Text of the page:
Sum 41 is composed of four musicians: drummer Steve "Stevo" Jocz, lead vocalist Deryck "Bizzy D" Whibley, lead guitarist Dave "Brownsound" Baksh, and bass player Jason "Cone" McCaslin. All four attended the same high school in Ajax, Ontario, and all played in various high school bands that performed in and around Toronto. In 1996, during the summer of their junior year, Jocz and Whibley decided to join forces and form their own band; they called it Sum 41 since the group was founded on the forty-first day of summer vacation. Jocz and Whibley tried out a number of bass players and guitarists before asking Baksh and McClasin to join the band. By 1999 the group was cemented and they began to create a unique sound that borrowed from all kinds of music, including hiphop, heavy metal, and alternative rock.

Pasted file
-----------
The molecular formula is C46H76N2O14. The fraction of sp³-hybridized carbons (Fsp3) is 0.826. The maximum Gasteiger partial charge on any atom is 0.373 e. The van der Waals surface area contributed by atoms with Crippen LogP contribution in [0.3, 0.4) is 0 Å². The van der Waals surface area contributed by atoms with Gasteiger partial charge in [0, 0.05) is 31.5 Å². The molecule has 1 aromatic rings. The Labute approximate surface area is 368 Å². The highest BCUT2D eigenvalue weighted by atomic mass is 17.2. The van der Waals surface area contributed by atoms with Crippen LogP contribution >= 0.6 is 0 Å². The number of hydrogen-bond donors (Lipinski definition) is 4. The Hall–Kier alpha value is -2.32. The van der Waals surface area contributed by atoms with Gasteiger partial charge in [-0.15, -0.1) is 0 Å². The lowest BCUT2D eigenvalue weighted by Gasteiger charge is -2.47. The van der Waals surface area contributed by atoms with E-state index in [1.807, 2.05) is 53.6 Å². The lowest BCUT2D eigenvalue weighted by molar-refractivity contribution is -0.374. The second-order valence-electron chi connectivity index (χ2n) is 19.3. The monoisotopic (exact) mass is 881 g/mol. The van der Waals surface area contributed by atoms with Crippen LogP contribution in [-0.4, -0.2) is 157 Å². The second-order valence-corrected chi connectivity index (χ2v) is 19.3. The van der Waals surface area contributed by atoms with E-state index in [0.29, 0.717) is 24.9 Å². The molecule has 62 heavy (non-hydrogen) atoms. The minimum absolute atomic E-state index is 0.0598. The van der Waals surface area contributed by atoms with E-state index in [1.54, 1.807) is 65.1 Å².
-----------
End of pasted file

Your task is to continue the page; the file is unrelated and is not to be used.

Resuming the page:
By late 1999 the foursome had created their own press kit, which included a ten-minute video featuring some of their musical numbers interspersed with clips of the band mates pulling pranks. They sent the kit off to several major record labels, and within a week Sum 41 was signed by Island Records. The band's first album, Half Hour of Power (2000), attracted little attention, but with 2001's All Killer No Filler Sum 41 began to reach an international fan base, especially because of the hit single "Fat Lip," which reached number sixty-six on the U.S. Billboard charts. The band attracted a loyal fol-lowing (who called themselves the Bomb Squad) particularly because of their on-stage antics. During Sum 41's 2001 Tour of the Rising Sun they pogo-jumped, participated in mock guitar battles, and urged the audience to join in rock song challenges.